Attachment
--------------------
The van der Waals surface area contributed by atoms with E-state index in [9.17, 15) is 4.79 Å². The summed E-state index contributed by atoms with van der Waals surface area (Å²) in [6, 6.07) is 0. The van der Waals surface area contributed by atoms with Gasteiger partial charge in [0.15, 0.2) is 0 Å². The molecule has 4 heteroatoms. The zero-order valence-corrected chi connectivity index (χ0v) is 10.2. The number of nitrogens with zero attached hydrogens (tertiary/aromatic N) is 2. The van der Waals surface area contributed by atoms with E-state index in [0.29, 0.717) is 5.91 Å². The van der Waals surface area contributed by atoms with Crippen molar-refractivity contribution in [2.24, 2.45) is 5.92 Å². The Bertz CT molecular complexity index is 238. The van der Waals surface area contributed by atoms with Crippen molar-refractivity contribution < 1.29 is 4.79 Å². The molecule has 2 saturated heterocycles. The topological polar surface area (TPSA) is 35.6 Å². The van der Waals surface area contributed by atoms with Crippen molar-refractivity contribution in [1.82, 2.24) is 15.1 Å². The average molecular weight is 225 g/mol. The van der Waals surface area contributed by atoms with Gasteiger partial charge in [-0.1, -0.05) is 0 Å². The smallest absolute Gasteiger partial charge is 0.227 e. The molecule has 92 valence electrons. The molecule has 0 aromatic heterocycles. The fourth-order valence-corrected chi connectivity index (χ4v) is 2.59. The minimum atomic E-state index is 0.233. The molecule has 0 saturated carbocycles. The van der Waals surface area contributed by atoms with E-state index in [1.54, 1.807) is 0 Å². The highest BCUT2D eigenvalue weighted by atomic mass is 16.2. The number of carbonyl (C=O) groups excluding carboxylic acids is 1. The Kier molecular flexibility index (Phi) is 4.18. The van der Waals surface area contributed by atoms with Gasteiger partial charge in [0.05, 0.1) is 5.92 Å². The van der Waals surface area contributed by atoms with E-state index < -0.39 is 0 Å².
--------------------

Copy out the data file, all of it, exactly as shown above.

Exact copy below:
The van der Waals surface area contributed by atoms with E-state index in [9.17, 15) is 4.79 Å². The summed E-state index contributed by atoms with van der Waals surface area (Å²) in [6, 6.07) is 0. The van der Waals surface area contributed by atoms with Gasteiger partial charge in [0.15, 0.2) is 0 Å². The molecule has 4 heteroatoms. The zero-order valence-corrected chi connectivity index (χ0v) is 10.2. The number of nitrogens with zero attached hydrogens (tertiary/aromatic N) is 2. The van der Waals surface area contributed by atoms with E-state index in [0.29, 0.717) is 5.91 Å². The van der Waals surface area contributed by atoms with Crippen molar-refractivity contribution in [2.24, 2.45) is 5.92 Å². The Bertz CT molecular complexity index is 238. The van der Waals surface area contributed by atoms with Crippen molar-refractivity contribution < 1.29 is 4.79 Å². The molecule has 2 saturated heterocycles. The topological polar surface area (TPSA) is 35.6 Å². The van der Waals surface area contributed by atoms with Crippen molar-refractivity contribution in [1.82, 2.24) is 15.1 Å². The average molecular weight is 225 g/mol. The van der Waals surface area contributed by atoms with Gasteiger partial charge in [-0.1, -0.05) is 0 Å². The smallest absolute Gasteiger partial charge is 0.227 e. The molecule has 92 valence electrons. The molecule has 0 aromatic heterocycles. The fourth-order valence-corrected chi connectivity index (χ4v) is 2.59. The minimum atomic E-state index is 0.233. The molecule has 0 saturated carbocycles. The van der Waals surface area contributed by atoms with E-state index in [1.54, 1.807) is 0 Å². The highest BCUT2D eigenvalue weighted by atomic mass is 16.2. The number of carbonyl (C=O) groups excluding carboxylic acids is 1. The Kier molecular flexibility index (Phi) is 4.18. The van der Waals surface area contributed by atoms with Gasteiger partial charge in [0.05, 0.1) is 5.92 Å². The van der Waals surface area contributed by atoms with E-state index < -0.39 is 0 Å².